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The 175th Anniversary Special  turntable view.  7/25/2009 
Photo: Al Castelli
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Passenger station view form the dock. 7/3/2008  Photo: Don Fisher
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Greenport Scoot after arrival. Train 200 with DE30AC #410 two bi-levels. 01/24/2011 Photo: William J. Skeats
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DE30AC #422 on east end. 01/24/2011 Photo: William J. Skeats
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Greenport Freight Station view E 
c.7/2012 Photo: Don Fisher
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Greenport Freight Station view NE 
c.7/2012 Photo: Don Fisher
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Greenport Freight Station view SW 
c.7/2012 Photo: Don Fisher
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Greenport Freight Station view W 
c.7/2012 Photo: Don Fisher
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Greenport Station view NW 
c.7/2012 Photo: Don Fisher
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Greenport Station view S 
c.7/2012 Photo: Don Fisher
"... I saw an article at one time on the last Greenport Scoot, and it was early March, 2000 to which it used the old equipment. It used LIRR GP38-2 #259*, and LIRR FA #167 HEP, with 2 coaches  After as late as December 20th. 1999 Port Jefferson I  never saw the old equipment again, as when I rode LIRR train 2023 from Ronkonkoma on December 19th, train 611 (The Express Highball to Hunter's Point from Port Jefferson) had LIRR FA #167, 5 cars, and a Geep. That was supposedly the last run from Port Jeff using the old equipment...."
*LIRR #259 only GP38-2  equipped with Canadian 5 chime horn 
Railroad Museum of Long Island (RMLI)

Greenport Freight House: Dashing Dan Logo Vignette, see below.

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The View from Greenport 
by Don Fisher written August 2003 for the Winter Edition of the RMLI PostBoy

Once in awhile lightning will strike twice in the same place! 

Last August, while I was working around your Greenport Museum, a young man approached me and asked if the Museum was open. It wasn’t, being a Monday, but I was ready for a soda break and you never know when you can make a friend for the Museum. I offered to let him have a look around while I went in for a cold drink.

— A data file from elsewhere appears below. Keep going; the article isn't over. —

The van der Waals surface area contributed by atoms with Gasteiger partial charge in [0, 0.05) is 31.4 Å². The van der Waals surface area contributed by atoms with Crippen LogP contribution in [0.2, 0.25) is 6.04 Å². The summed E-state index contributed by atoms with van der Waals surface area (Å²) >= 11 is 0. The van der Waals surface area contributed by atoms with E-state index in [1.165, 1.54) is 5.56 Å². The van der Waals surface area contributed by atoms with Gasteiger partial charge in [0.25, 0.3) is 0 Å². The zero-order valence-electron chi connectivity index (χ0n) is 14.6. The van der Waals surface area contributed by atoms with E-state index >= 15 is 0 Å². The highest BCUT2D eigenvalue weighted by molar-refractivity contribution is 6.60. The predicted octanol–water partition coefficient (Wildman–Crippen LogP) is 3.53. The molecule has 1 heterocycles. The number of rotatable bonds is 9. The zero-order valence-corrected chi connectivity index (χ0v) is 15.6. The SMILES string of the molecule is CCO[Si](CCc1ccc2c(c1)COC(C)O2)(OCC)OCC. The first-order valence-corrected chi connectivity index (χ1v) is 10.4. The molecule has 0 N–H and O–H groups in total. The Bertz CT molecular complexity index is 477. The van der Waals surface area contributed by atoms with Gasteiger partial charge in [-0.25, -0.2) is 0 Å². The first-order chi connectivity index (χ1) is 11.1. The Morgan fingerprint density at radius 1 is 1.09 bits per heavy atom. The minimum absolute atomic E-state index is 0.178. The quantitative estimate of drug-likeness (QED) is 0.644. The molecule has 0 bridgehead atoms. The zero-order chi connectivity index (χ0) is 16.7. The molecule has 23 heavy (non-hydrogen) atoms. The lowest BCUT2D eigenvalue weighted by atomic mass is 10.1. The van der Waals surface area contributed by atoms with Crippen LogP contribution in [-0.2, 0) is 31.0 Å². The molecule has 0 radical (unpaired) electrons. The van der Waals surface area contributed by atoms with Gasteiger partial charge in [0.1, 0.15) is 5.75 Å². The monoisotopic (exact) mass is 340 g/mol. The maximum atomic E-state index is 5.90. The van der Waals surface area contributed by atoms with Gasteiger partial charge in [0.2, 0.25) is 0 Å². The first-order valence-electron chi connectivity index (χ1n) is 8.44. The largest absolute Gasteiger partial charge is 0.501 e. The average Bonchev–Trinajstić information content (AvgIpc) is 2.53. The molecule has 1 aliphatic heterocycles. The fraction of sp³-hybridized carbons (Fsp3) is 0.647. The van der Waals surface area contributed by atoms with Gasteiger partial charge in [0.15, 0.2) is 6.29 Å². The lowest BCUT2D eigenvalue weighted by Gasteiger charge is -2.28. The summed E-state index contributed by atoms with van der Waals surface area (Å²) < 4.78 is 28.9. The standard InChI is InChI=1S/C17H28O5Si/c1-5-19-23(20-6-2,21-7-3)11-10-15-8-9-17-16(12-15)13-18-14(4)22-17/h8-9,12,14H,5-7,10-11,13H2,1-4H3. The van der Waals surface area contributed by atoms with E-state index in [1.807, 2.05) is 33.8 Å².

Once inside, Mark, from Delaware, spoke about the Dashing Dan sign we have displayed on the north wall. He told me a story about his dad being the model for the now famous LIRR logo. I found it interesting that the railroad used their employees as models. After viewing the Museum, Mark left a donation and told me he’d tell his dad about our Museum and Dashing Dan on the wall.

This year on May 19th, I had the opportunity to chaperone my daughter Evelyn’s fourth grade class on a field trip to the Museum. Dressed as a railroad engineer, I walked from the school to the Southold train station with the class and rode to Greenport on the “Scoot”, telling them stories and answering their questions about the railroad. Once in Greenport, the class went first aboard a “tall ship” tour and I repaired to the Museum to open up and get ready for their return. 

While setting out the signs alongside JAWS and the #14 Caboose, a man and woman approached me and asked if the Museum was open. I explained that we were preparing for a closed tour, “but come on in and look around if you like.” As soon as they entered the building, the gentleman, Eugene, headed for the Dashing Dan logo hanging on the north wall! Sure enough, he is THE “Dashing Dan!” We talked of his son Mark’s visit and how he and his wife were up to Long Island from Florida and had to stop by and see the display. We spent time looking at the Parlor Car exhibit, Gene identified many of the men and women seated in the public relations photo shown within the display. All of the models were LIRR employees! Using employees of the railroad was a cost effective way to populate the photos.

Gene began his career as a Ticket Agent for the Long Island. He reminisced about his relief work at the Greenport passenger station, covering vacation and sick days for the regular Agent. He was working in marketing and public relations when he was selected from the office staff to pose for the “new” Dashing Dan logo. He had no idea how ubiquitous Dashing Dan would become, morphing into the “Weekend Chief” for the Montauk bound “Cannonball” train-set and leading to the creation of the Dashing Dottie logo. 

As I said, lightning does, (and remarkable meetings do), strike twice. What are the odds of one Museum volunteer, being in the same place twice, almost a year apart, meeting two men, on days when your Museum is normally closed, to learn the historic story of Dashing Dan and then meet the “Real McCoy?” You, gentle reader, be the judge of that question!